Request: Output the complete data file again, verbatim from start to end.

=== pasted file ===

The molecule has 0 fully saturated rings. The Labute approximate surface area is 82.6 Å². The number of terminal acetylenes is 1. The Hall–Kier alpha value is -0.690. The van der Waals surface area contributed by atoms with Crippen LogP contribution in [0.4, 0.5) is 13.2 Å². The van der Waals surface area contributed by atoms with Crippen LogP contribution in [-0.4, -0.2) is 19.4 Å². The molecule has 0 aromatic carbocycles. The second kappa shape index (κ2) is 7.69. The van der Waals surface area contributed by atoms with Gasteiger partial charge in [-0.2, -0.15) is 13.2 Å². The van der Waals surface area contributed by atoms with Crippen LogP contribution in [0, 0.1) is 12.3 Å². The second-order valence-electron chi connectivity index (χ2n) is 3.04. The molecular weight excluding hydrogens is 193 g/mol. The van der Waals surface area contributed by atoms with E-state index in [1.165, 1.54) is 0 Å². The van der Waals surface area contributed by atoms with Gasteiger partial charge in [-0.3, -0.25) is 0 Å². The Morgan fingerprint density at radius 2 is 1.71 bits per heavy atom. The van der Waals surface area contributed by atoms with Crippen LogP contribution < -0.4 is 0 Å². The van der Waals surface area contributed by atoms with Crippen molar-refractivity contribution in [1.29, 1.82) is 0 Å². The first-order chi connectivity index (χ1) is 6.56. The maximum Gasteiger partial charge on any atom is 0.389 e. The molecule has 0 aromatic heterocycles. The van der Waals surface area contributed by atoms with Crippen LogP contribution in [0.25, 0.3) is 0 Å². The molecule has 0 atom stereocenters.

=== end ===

The molecule has 0 fully saturated rings. The Labute approximate surface area is 82.6 Å². The number of terminal acetylenes is 1. The Hall–Kier alpha value is -0.690. The van der Waals surface area contributed by atoms with Crippen LogP contribution in [0.4, 0.5) is 13.2 Å². The van der Waals surface area contributed by atoms with Crippen LogP contribution in [-0.4, -0.2) is 19.4 Å². The molecule has 0 aromatic carbocycles. The second kappa shape index (κ2) is 7.69. The van der Waals surface area contributed by atoms with Gasteiger partial charge in [-0.2, -0.15) is 13.2 Å². The van der Waals surface area contributed by atoms with Crippen LogP contribution in [0, 0.1) is 12.3 Å². The second-order valence-electron chi connectivity index (χ2n) is 3.04. The molecular weight excluding hydrogens is 193 g/mol. The van der Waals surface area contributed by atoms with E-state index in [1.165, 1.54) is 0 Å². The van der Waals surface area contributed by atoms with Gasteiger partial charge in [-0.3, -0.25) is 0 Å². The Morgan fingerprint density at radius 2 is 1.71 bits per heavy atom. The van der Waals surface area contributed by atoms with Crippen LogP contribution < -0.4 is 0 Å². The van der Waals surface area contributed by atoms with Crippen molar-refractivity contribution in [1.29, 1.82) is 0 Å². The first-order chi connectivity index (χ1) is 6.56. The maximum Gasteiger partial charge on any atom is 0.389 e. The molecule has 0 aromatic heterocycles. The van der Waals surface area contributed by atoms with Crippen LogP contribution in [0.25, 0.3) is 0 Å². The molecule has 0 atom stereocenters.